Maybe Gertrude Stein’s rose is a rose is a rose, but in this town you need to be more specific. Do you mean the Rose Cafe on Haley Street or the Rose Cafe on Cliff Drive? Newcomers may not even appreciate the diff, or even why so many of us have spent so many hours in either (or both) of these roseate places. For the uninitiated: Sometimes it’s just about satisfying a deep craving for old-school Mexican food with substantial emphasis on the carbohydrate joy of delicious rice, creamy beans, and fresh tortillas-not to mention untempered salsas, meats, and cheeses. Other times, however, the Roses serve as vivid reinforcements of what living in Santa Barbara implies: a small town with nicely varied cultural heritage, familiar with spice. (Haley, by the way, has the bad-boy chilaquiles; the Mesa’s got chicken tacos.)
More sophisticated variations apply to the war of the Roses: Take the comparative environments. For your basic Edward Hopper moment, I suggest a foggy late night at the Haley Street Rose with the counter’s often-solitary diners bent over hot plates, their shadows like ghosts sprawled over the linoleum. Philip Marlowe might wander in; the place seems to echo an earlier, more knockabout era. Unsurprisingly, until the 1980s the Eastside eatery was open from 6 a.m. to 2 a.m. and sometimes (secretly) well beyond those hours, I’ve heard from remarkably good sources.
Meanwhile, Norman Rockwell epiphanies flourish on the Mesa, where families fresh from the beach or the barbershop dominate. This boisterous multigenerational feeling is also part of the overall Rose DNA-even as you read, three generations of family are cooking and serving food at both locations.
Of course, Haley can be G-rated and the Mesa oft develops a rowdier yeast, particularly around Fiesta time when the whole town turns Mexican. Despite the blur, though, the flavors differ sharply. “My son changed a lot of the recipes over the years at the Mesa restaurant,” said the Roses’ matriarch Agnes Guevara, who also likes to point out how she has changed the flavors a mite since World War II, when she became queen of these demesnes.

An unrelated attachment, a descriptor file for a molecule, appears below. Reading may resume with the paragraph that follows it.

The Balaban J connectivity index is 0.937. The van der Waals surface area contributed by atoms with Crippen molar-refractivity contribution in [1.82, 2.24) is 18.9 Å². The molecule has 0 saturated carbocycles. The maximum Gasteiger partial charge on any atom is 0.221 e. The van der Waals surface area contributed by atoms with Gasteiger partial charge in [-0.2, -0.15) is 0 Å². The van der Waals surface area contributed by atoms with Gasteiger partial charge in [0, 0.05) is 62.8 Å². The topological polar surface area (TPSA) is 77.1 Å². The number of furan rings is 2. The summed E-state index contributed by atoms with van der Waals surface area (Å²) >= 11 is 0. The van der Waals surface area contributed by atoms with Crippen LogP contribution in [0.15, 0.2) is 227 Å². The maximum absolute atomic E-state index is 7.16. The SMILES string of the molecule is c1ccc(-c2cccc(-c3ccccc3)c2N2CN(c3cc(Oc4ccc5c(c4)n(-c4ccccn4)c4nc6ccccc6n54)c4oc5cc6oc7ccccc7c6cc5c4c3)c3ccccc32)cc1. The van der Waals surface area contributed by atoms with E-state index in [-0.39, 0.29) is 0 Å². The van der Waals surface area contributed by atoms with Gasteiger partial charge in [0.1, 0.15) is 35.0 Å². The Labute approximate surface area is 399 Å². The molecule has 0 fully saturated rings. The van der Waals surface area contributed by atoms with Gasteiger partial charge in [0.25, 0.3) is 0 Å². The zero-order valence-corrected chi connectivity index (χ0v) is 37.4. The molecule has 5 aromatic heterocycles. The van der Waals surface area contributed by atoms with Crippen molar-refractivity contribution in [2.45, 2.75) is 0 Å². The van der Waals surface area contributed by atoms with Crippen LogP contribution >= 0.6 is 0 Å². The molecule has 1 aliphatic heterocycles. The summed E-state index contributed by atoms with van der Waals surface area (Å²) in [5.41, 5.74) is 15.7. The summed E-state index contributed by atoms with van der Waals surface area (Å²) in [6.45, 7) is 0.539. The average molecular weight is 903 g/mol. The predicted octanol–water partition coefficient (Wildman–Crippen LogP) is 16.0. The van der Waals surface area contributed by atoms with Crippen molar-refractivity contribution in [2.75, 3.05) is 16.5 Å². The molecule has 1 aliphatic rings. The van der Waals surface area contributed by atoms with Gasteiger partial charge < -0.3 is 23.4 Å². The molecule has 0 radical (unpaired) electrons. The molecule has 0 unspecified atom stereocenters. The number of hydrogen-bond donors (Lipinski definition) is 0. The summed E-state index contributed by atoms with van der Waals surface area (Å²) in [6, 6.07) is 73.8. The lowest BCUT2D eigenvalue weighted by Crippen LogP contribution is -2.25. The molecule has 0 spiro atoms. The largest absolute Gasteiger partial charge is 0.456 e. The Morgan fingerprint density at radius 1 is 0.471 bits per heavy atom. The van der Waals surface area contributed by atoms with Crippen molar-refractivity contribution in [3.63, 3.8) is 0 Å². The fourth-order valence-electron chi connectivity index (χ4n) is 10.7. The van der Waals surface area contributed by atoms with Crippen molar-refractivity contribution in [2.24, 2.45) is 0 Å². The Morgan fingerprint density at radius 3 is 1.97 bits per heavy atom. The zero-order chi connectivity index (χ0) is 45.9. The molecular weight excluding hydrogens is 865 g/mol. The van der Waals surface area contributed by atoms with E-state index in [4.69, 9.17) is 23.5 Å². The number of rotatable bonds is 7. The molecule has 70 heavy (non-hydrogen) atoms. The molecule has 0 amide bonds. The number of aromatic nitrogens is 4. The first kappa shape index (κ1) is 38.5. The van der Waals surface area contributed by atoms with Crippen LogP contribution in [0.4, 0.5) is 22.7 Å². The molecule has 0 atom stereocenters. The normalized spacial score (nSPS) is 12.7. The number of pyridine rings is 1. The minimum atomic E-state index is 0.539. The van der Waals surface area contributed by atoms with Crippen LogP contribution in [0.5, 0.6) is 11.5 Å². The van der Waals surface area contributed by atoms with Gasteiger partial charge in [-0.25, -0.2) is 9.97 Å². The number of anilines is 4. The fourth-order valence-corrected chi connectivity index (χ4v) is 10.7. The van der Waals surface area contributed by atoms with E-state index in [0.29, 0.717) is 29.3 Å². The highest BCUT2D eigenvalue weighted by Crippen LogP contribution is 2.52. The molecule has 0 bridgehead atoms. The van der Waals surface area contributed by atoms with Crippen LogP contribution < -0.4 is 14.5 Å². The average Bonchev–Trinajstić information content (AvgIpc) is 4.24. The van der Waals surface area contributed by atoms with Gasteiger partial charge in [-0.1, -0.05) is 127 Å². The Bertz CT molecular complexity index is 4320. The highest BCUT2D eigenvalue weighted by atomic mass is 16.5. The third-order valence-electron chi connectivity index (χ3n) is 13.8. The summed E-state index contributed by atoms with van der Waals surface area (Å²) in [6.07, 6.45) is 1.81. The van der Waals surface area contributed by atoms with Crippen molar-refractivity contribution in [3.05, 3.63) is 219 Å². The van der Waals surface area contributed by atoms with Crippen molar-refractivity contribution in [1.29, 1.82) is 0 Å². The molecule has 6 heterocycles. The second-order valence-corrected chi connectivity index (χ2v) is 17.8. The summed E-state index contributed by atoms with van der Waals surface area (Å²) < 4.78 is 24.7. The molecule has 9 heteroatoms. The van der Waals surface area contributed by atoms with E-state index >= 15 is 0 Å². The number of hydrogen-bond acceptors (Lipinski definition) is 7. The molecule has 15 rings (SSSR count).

The downtown Rose is older than you’d probably guess. “It first opened in 1926,” said Guevara, who just turned 90 this year, and still comes in every morning at 6 a.m. to work her half day in the Haley kitchen. (Her husband Antonio comes in at 5 a.m.) “And at first it was an Italian restaurant.” Somehow, though Guevara doesn’t remember exactly, it was related to Mom’s Restaurant (now gone) and owned by Maria Alvarez. Guevara thinks the place, originally on the corner of Laguna and Haley streets, was named offhandedly after ornamental rose vases on the tables. Early on, Alvarez made it Mexican and moved it to the current location. Current owner Guevara was a dishwasher who loved to watch the cooks. When Alvarez decided to retire, she gave the business to Guevara. That was in 1945.
“There were lots of Mexican restaurants on Haley Street then,” Guevara said. “Serape, Flor de Mexico, and La Paloma.” (Many other restaurants like the Azteca and Casa Blanca were opened by women who first worked for Guevara.) According to grandson Lalo (Ralph) Barajas, Guevara’s four kids were the main workers in the early years-though much of the staff at both restaurants has been with the Roses so long they might as well be family.